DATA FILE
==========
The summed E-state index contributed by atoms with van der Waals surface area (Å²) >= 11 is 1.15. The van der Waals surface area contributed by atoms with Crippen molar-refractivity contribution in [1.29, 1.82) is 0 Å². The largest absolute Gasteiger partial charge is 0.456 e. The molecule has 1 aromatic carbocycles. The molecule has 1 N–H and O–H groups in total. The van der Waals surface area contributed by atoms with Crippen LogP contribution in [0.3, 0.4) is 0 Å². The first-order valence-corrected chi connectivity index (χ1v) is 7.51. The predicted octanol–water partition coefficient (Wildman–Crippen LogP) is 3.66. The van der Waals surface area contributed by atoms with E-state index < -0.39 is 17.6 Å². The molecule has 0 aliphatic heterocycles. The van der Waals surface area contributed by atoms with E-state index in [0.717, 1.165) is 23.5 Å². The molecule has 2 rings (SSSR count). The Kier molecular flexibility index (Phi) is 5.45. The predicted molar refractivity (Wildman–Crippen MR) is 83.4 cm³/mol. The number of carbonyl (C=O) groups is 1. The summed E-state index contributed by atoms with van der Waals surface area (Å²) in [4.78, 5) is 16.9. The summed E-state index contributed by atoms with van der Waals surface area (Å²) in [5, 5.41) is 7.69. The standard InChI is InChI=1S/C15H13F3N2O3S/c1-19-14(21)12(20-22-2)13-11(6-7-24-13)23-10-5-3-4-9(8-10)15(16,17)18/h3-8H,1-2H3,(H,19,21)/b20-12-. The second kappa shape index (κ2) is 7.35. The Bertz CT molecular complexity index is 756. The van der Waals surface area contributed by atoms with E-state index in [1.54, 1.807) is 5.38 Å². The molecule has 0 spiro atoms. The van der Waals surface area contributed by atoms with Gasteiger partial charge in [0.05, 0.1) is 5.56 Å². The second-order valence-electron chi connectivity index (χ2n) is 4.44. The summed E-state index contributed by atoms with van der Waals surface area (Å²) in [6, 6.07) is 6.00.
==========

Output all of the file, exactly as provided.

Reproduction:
The summed E-state index contributed by atoms with van der Waals surface area (Å²) >= 11 is 1.15. The van der Waals surface area contributed by atoms with Crippen molar-refractivity contribution in [1.29, 1.82) is 0 Å². The largest absolute Gasteiger partial charge is 0.456 e. The molecule has 1 aromatic carbocycles. The molecule has 1 N–H and O–H groups in total. The van der Waals surface area contributed by atoms with Crippen LogP contribution in [0.3, 0.4) is 0 Å². The first-order valence-corrected chi connectivity index (χ1v) is 7.51. The predicted octanol–water partition coefficient (Wildman–Crippen LogP) is 3.66. The van der Waals surface area contributed by atoms with E-state index < -0.39 is 17.6 Å². The molecule has 0 aliphatic heterocycles. The van der Waals surface area contributed by atoms with E-state index in [0.717, 1.165) is 23.5 Å². The molecule has 2 rings (SSSR count). The Kier molecular flexibility index (Phi) is 5.45. The predicted molar refractivity (Wildman–Crippen MR) is 83.4 cm³/mol. The number of carbonyl (C=O) groups is 1. The summed E-state index contributed by atoms with van der Waals surface area (Å²) in [4.78, 5) is 16.9. The summed E-state index contributed by atoms with van der Waals surface area (Å²) in [5, 5.41) is 7.69. The standard InChI is InChI=1S/C15H13F3N2O3S/c1-19-14(21)12(20-22-2)13-11(6-7-24-13)23-10-5-3-4-9(8-10)15(16,17)18/h3-8H,1-2H3,(H,19,21)/b20-12-. The second kappa shape index (κ2) is 7.35. The Bertz CT molecular complexity index is 756. The van der Waals surface area contributed by atoms with E-state index in [1.54, 1.807) is 5.38 Å². The molecule has 0 spiro atoms. The van der Waals surface area contributed by atoms with Gasteiger partial charge in [0.05, 0.1) is 5.56 Å². The second-order valence-electron chi connectivity index (χ2n) is 4.44. The summed E-state index contributed by atoms with van der Waals surface area (Å²) in [6, 6.07) is 6.00.